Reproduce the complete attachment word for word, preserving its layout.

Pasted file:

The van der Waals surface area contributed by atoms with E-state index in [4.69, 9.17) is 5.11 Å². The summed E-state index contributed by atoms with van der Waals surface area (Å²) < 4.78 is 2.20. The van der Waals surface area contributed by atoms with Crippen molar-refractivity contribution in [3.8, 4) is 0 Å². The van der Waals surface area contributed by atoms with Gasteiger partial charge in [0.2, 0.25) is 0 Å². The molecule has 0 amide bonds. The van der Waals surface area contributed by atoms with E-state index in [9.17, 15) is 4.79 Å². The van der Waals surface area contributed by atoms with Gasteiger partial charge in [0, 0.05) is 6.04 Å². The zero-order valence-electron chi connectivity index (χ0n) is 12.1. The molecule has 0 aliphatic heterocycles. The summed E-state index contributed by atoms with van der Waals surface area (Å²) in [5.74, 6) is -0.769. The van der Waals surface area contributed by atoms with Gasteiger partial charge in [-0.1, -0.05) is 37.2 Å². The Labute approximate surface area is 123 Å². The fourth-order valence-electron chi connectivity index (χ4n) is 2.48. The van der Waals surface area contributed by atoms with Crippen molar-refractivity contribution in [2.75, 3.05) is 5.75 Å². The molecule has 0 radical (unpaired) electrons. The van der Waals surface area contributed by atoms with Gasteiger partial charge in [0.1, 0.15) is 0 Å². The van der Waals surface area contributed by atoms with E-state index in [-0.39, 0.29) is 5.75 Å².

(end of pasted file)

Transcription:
The van der Waals surface area contributed by atoms with E-state index in [4.69, 9.17) is 5.11 Å². The summed E-state index contributed by atoms with van der Waals surface area (Å²) < 4.78 is 2.20. The van der Waals surface area contributed by atoms with Crippen molar-refractivity contribution in [3.8, 4) is 0 Å². The van der Waals surface area contributed by atoms with Gasteiger partial charge in [0.2, 0.25) is 0 Å². The molecule has 0 amide bonds. The van der Waals surface area contributed by atoms with E-state index in [9.17, 15) is 4.79 Å². The van der Waals surface area contributed by atoms with Gasteiger partial charge in [0, 0.05) is 6.04 Å². The zero-order valence-electron chi connectivity index (χ0n) is 12.1. The molecule has 0 aliphatic heterocycles. The summed E-state index contributed by atoms with van der Waals surface area (Å²) in [5.74, 6) is -0.769. The van der Waals surface area contributed by atoms with Gasteiger partial charge in [-0.1, -0.05) is 37.2 Å². The Labute approximate surface area is 123 Å². The fourth-order valence-electron chi connectivity index (χ4n) is 2.48. The van der Waals surface area contributed by atoms with Crippen molar-refractivity contribution in [2.75, 3.05) is 5.75 Å². The molecule has 0 radical (unpaired) electrons. The van der Waals surface area contributed by atoms with Gasteiger partial charge in [0.1, 0.15) is 0 Å². The van der Waals surface area contributed by atoms with E-state index in [-0.39, 0.29) is 5.75 Å².